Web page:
This 2012 classification guide details the NSA’s human intelligence (TAREX) operations: see the Intercept article Core Secrets: NSA Saboteurs in China and Germany, 10 October 2014.
This NSA classification guide, dated 21 November 2011, covers signals intelligence material that as to be kept secret for more than the standard 60 years: see the Der Spiegel article The NSA in Germany: Snowden’s Documents Available for Download, 18 June 2014.
This extract from an NSA briefing document dated 25 January 2013 – framed as an example of how to write up such reports from the agency’s Foreign Affairs Division (FAD) – describes how The Netherlands’ MIVD sought to cover a gap in the NSA’s signals intelligence capability: see the NRC Handelsblad article The secret role of the Dutch in the American war on terror, 5 March 2014.
Two images from an NSA presentation describe Dutch-US cooperation in an international mission against Somali pirates in which signals intelligence was used to map contacts and support a naval mission. Identifying and technical details have been redacted: see the NRC Handelsblad article The secret role of the Dutch in the American war on terror, 5 March 2014.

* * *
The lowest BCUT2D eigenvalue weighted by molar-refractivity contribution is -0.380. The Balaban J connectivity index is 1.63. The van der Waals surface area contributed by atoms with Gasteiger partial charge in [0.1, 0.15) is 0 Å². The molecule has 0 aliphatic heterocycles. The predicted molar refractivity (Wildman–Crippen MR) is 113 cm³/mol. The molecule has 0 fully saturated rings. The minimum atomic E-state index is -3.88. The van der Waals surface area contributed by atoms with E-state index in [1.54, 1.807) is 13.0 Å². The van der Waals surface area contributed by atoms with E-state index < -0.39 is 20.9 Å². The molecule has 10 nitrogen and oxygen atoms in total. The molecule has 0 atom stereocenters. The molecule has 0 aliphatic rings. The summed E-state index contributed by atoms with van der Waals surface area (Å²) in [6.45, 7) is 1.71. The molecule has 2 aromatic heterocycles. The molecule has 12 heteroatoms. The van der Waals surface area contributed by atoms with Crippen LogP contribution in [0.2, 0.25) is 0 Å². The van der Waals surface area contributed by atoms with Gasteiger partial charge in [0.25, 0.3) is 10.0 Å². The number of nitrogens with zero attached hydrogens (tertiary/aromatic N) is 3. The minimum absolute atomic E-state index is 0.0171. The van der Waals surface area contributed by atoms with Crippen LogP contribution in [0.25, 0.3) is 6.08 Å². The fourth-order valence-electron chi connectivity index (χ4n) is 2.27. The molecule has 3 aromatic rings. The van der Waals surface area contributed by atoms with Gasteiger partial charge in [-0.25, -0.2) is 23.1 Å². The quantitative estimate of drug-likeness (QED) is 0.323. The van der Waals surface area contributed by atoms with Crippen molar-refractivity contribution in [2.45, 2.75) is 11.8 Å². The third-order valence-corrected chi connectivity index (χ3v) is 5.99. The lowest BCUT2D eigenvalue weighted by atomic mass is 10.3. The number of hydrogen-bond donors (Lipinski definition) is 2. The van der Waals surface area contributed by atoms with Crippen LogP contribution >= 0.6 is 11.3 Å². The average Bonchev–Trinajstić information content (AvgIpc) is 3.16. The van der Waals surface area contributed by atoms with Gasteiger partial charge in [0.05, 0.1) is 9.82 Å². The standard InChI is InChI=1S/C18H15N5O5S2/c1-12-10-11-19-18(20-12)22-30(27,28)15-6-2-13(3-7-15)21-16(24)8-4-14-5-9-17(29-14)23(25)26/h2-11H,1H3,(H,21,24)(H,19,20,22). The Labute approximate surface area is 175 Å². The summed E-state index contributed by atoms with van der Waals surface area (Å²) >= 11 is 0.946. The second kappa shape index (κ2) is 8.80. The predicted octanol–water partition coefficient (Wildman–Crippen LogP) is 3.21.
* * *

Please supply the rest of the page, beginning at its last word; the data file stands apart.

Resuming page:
UK MPs have been told that, not only is the legal regime governing GCHQ likely to be incompatible with the European Convention on Human Rights, many of the agency’s activities are illegal even by current domestic standards.
Jemima Stratford QC and Tim Johnston were asked to prepare the opinion for the All Party Parliamentary Group (APPG) on Drones. While APPGs have no formal powers within the UK political system some – like the APPG on Extraordinary Rendition – have done important investigatory work in areas where formal oversight has been lacking.
While legislative proposals based on this opinion have already been tabled, its primary importance is likely to be its foreshadowing of issues the European Court of Human Rights (ECtHR) could adjudicate on this year in the case Big Brother Watch v United Kingdom. In the past, the Strasbourg court has played a decisive role in forcing changes to UK surveillance practices and it has never before been asked to consider the legality of mass surveillance.